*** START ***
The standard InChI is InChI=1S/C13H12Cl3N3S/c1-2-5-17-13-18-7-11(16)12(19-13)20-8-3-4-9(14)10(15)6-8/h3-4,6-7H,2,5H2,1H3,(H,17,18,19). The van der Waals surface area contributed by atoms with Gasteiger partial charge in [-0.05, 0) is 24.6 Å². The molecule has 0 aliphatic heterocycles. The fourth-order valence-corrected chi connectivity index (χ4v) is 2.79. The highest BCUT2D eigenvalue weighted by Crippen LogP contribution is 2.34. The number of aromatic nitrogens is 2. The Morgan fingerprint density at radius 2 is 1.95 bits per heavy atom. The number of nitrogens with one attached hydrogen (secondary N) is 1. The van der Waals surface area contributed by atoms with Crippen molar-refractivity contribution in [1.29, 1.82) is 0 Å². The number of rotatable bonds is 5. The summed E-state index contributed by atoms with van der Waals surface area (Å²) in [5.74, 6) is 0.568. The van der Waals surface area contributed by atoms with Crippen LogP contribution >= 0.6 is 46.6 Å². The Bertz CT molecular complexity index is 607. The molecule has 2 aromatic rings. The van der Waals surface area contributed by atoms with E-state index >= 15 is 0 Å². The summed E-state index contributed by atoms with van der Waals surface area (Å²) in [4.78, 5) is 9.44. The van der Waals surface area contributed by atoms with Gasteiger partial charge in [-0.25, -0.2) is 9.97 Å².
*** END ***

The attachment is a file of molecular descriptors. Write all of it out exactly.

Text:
The standard InChI is InChI=1S/C13H12Cl3N3S/c1-2-5-17-13-18-7-11(16)12(19-13)20-8-3-4-9(14)10(15)6-8/h3-4,6-7H,2,5H2,1H3,(H,17,18,19). The van der Waals surface area contributed by atoms with Gasteiger partial charge in [-0.05, 0) is 24.6 Å². The molecule has 0 aliphatic heterocycles. The fourth-order valence-corrected chi connectivity index (χ4v) is 2.79. The highest BCUT2D eigenvalue weighted by Crippen LogP contribution is 2.34. The number of aromatic nitrogens is 2. The Morgan fingerprint density at radius 2 is 1.95 bits per heavy atom. The number of nitrogens with one attached hydrogen (secondary N) is 1. The van der Waals surface area contributed by atoms with Crippen molar-refractivity contribution in [1.29, 1.82) is 0 Å². The number of rotatable bonds is 5. The summed E-state index contributed by atoms with van der Waals surface area (Å²) in [5.74, 6) is 0.568. The van der Waals surface area contributed by atoms with Crippen LogP contribution >= 0.6 is 46.6 Å². The Bertz CT molecular complexity index is 607. The molecule has 2 aromatic rings. The van der Waals surface area contributed by atoms with E-state index >= 15 is 0 Å². The summed E-state index contributed by atoms with van der Waals surface area (Å²) in [4.78, 5) is 9.44. The van der Waals surface area contributed by atoms with Gasteiger partial charge in [-0.25, -0.2) is 9.97 Å².